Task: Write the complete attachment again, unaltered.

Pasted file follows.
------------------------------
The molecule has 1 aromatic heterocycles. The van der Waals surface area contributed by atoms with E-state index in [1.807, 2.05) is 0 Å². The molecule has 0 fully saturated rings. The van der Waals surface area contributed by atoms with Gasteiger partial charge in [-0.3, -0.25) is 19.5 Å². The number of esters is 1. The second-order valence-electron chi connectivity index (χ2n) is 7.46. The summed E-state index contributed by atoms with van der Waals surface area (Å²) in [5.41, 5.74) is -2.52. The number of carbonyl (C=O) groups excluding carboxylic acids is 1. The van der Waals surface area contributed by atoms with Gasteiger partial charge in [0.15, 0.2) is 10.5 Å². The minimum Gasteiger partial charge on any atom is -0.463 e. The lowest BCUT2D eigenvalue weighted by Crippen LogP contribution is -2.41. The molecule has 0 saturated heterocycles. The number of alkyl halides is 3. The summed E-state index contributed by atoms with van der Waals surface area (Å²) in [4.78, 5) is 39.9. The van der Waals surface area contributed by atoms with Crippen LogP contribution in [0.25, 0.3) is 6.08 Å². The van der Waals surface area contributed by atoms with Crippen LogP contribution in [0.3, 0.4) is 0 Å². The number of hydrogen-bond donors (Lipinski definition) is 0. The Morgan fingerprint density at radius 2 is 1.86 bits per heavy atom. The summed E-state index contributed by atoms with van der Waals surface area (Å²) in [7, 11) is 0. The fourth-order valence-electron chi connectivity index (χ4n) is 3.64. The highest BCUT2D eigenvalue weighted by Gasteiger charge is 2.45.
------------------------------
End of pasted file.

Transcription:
The molecule has 1 aromatic heterocycles. The van der Waals surface area contributed by atoms with E-state index in [1.807, 2.05) is 0 Å². The molecule has 0 fully saturated rings. The van der Waals surface area contributed by atoms with Gasteiger partial charge in [-0.3, -0.25) is 19.5 Å². The number of esters is 1. The second-order valence-electron chi connectivity index (χ2n) is 7.46. The summed E-state index contributed by atoms with van der Waals surface area (Å²) in [5.41, 5.74) is -2.52. The number of carbonyl (C=O) groups excluding carboxylic acids is 1. The van der Waals surface area contributed by atoms with Gasteiger partial charge in [0.15, 0.2) is 10.5 Å². The minimum Gasteiger partial charge on any atom is -0.463 e. The lowest BCUT2D eigenvalue weighted by Crippen LogP contribution is -2.41. The molecule has 0 saturated heterocycles. The number of alkyl halides is 3. The summed E-state index contributed by atoms with van der Waals surface area (Å²) in [4.78, 5) is 39.9. The van der Waals surface area contributed by atoms with Crippen LogP contribution in [0.25, 0.3) is 6.08 Å². The van der Waals surface area contributed by atoms with Crippen LogP contribution in [0.3, 0.4) is 0 Å². The number of hydrogen-bond donors (Lipinski definition) is 0. The Morgan fingerprint density at radius 2 is 1.86 bits per heavy atom. The summed E-state index contributed by atoms with van der Waals surface area (Å²) in [7, 11) is 0. The fourth-order valence-electron chi connectivity index (χ4n) is 3.64. The highest BCUT2D eigenvalue weighted by Gasteiger charge is 2.45.